A Trashed Home

Inevitably, I ride the same relatively small geographic area a lot. I’m on first name terms with most of the pot-holes. Sometimes, before setting out, I can struggle to feel much enthusiasm for any route I can think of: they’re all too familiar. That said, once I’ve set off, I generally find the simple fact of ‘being out’ is more important than where I’m riding.

Thus far this year, I’ve ridden far less than I normally do: some exceptionally bad weather combined with niggling problems with joints and what-have-you have conspired against me.

So, getting out a bit more now, there’s an element of looking afresh at the familiar: I’ve not seen a lot of it for quite a while. And that’ s both quite refreshing and depressing.

I know I’m contributing nothing new by noting that you see things differently if you’ve been away from them for a while; it’s just human nature. Another side of returning to somewhere familiar is the feeling of ‘home’: the pleasure to be had in the sensation that you’re back on home turf – in ‘your patch’.

So it is, then, mildly alarming to be back out re-visiting home turf, only to find there’s a lot of damage around. Woodland, particularly, has taken a fair old bashing in the last few weeks. Where the flooding has persisted – indeed, is persisting – it’s obvious that nature’s not going to be doing a quick bounce-back – it’s gone on too long this time. And that’s all to leave aside the damage to the infrastructure – the pre-existing rotting has accelerated.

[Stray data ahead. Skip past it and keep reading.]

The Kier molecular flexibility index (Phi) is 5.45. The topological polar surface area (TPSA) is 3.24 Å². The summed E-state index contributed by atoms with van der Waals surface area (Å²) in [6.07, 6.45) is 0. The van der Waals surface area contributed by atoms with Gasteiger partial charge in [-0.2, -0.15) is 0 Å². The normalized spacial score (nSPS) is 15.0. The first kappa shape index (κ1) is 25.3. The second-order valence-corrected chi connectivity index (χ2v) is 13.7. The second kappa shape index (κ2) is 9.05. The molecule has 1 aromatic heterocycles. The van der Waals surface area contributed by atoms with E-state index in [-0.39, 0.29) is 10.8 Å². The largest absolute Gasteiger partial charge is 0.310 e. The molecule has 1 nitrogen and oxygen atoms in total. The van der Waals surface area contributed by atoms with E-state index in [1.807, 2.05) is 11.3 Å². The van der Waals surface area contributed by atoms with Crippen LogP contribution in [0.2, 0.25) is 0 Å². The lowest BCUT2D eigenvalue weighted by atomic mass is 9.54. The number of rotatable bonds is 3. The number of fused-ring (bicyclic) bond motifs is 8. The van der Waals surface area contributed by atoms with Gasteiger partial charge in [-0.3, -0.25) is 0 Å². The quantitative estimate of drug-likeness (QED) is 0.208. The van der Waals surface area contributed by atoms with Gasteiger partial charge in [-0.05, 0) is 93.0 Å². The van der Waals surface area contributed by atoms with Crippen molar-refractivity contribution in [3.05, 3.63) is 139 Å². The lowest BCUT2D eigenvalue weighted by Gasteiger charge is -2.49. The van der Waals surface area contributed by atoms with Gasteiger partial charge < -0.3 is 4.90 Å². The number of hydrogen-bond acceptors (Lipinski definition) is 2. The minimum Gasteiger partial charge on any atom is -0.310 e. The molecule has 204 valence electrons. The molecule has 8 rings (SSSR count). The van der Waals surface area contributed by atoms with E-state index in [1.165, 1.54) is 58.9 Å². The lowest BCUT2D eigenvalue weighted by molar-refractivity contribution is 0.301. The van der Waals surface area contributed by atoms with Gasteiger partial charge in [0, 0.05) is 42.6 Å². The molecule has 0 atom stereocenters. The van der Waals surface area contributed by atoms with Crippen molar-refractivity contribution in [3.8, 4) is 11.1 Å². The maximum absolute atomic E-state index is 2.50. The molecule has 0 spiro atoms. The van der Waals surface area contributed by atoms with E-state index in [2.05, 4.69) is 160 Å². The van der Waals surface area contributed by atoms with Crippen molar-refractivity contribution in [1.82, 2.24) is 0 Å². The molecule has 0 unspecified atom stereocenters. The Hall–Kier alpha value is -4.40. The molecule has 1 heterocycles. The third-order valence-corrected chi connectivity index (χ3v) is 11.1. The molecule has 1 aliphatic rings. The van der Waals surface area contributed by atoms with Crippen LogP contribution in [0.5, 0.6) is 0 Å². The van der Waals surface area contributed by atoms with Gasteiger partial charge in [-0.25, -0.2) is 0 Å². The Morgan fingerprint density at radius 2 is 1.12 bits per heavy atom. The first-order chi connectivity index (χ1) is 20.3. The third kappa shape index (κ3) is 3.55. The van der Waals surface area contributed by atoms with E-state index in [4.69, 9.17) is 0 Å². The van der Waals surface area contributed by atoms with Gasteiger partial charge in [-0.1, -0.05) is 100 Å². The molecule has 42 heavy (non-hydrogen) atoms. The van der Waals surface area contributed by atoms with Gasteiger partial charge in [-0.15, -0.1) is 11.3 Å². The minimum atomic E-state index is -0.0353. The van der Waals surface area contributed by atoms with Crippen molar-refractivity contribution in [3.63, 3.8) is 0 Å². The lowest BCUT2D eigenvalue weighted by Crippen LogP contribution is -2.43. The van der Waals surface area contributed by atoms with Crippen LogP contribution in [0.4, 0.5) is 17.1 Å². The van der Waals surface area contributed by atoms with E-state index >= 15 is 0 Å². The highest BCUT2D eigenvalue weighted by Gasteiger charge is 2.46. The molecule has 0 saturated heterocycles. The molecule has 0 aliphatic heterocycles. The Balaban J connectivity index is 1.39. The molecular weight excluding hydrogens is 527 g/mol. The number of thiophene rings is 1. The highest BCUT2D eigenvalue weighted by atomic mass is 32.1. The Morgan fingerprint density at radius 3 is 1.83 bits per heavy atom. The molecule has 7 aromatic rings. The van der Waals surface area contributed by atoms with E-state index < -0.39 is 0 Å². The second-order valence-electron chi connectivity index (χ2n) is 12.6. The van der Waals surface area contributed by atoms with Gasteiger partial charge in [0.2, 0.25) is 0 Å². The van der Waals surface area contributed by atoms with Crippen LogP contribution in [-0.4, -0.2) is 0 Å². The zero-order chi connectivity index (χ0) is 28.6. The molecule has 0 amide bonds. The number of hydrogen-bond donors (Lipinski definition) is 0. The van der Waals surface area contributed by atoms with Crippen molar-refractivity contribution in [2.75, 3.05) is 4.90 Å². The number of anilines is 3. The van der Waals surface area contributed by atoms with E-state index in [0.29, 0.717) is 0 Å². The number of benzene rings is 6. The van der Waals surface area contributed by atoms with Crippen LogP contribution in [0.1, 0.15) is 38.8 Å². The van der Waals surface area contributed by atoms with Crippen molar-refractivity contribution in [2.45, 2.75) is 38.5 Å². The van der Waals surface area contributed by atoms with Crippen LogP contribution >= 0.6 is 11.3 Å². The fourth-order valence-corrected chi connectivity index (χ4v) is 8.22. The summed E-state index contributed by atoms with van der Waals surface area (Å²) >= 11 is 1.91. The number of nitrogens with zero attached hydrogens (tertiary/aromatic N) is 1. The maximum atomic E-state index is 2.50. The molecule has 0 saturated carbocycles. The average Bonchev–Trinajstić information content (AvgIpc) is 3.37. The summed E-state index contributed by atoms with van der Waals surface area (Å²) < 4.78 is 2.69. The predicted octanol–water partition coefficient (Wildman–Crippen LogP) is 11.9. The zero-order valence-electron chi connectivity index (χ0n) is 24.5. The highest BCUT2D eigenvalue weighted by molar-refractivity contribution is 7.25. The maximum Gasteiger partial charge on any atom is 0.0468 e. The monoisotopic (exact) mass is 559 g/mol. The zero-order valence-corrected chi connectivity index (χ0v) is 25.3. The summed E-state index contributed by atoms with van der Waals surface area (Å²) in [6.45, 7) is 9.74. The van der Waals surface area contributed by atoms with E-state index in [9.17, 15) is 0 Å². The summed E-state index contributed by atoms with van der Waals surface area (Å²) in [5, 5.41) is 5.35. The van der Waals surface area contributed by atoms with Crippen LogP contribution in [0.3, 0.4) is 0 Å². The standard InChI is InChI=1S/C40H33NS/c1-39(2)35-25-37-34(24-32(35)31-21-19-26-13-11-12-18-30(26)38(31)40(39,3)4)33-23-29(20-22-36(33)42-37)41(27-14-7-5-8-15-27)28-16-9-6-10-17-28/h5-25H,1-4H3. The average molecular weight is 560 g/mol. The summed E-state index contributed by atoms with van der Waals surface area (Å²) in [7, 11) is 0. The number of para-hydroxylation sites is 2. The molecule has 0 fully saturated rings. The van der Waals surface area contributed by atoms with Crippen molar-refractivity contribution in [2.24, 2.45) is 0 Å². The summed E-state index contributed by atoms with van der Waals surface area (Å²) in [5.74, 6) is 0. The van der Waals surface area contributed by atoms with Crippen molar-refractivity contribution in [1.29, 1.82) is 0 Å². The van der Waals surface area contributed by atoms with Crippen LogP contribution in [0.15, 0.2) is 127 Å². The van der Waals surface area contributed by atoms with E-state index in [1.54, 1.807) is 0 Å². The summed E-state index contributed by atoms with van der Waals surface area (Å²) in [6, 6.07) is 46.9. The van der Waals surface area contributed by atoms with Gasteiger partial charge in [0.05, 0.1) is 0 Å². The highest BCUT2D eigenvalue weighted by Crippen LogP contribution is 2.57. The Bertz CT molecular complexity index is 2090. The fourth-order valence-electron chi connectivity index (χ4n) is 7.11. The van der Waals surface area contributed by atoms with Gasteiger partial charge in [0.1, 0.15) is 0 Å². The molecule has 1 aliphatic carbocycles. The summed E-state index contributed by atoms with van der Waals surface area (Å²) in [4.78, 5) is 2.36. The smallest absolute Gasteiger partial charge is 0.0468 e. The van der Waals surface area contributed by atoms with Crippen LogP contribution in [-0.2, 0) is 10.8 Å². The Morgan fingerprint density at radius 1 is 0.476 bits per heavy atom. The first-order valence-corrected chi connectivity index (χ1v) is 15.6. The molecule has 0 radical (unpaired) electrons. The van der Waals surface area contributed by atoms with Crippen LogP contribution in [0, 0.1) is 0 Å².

Damaged forest trees

Home turf, under attack

No, it’s nothing as dramatic as finding your house has been burgled and trashed in the process, or anything similar, but it is nevertheless in that same general area. If not my home then my ‘home patch’ has been under attack, from the weather and from institutionalized neglect, it’s not bouncing back readily and it doesn’t look as if it’s likely to. Depressing? Yes. Disturbing? I think ‘yes’ to that too. Somehow, by some historical accident, my 50+ years of living in Britain have seen generally improving standards in pretty well all aspects of day-to-day life. The implicit, unquestioned assumption had been that that was normal, that it would continue. That now feels unlikely.

And today a leaked draft of the next IPCC report on Climate Change confirmed the worst fears in that area.

Deserted

What if something terrible had happened?

Work being hectic, today’s spin was just a quick jaunt taking in Twyford, Wargrave, Remenham and Henley before heading back over the hills to Reading. Coming out from Remenham Lane to cross over Henley Bridge, late morning … and there was just no-one around – no cars, no people.

Of course it was just a momentary freak of circumstance – in probably less than a minute ‘normality’ returned. However, what struck me in retrospect was that my first thought was ‘what’s happened?’ I’m immediately imagining some unspecified disaster has occurred and I’m unwittingly riding into a town deserted as a result. That has to be an odd response.

I’m no horror film fan – this isn’t something I’ve learned from the cinema; rather, I suppose it betrays a deep-seated fear that’s a legacy of growing up in the Cold War years and the ever present threat of nuclear war. We may have all joked about it, I certainly don’t recall ever losing sleep about it, but it was real. You can only wonder what other sub-conscious thoughts and attitudes I might be harbouring as a result of those years – me and everyone else of my generation.

You Can Only Wonder

Red Kites in the sky

Several Red Kites…

Incongruities abounded:

  • A retirement ‘event’ at a garden centre;
  • Red Kites wheeling around a tractor hunting … worms;
  • A South Oxfordshire country lane and the strong smell of … WD40;
  • A old-ish, very middle-class-looking couple, seemingly stealing firewood from a forest;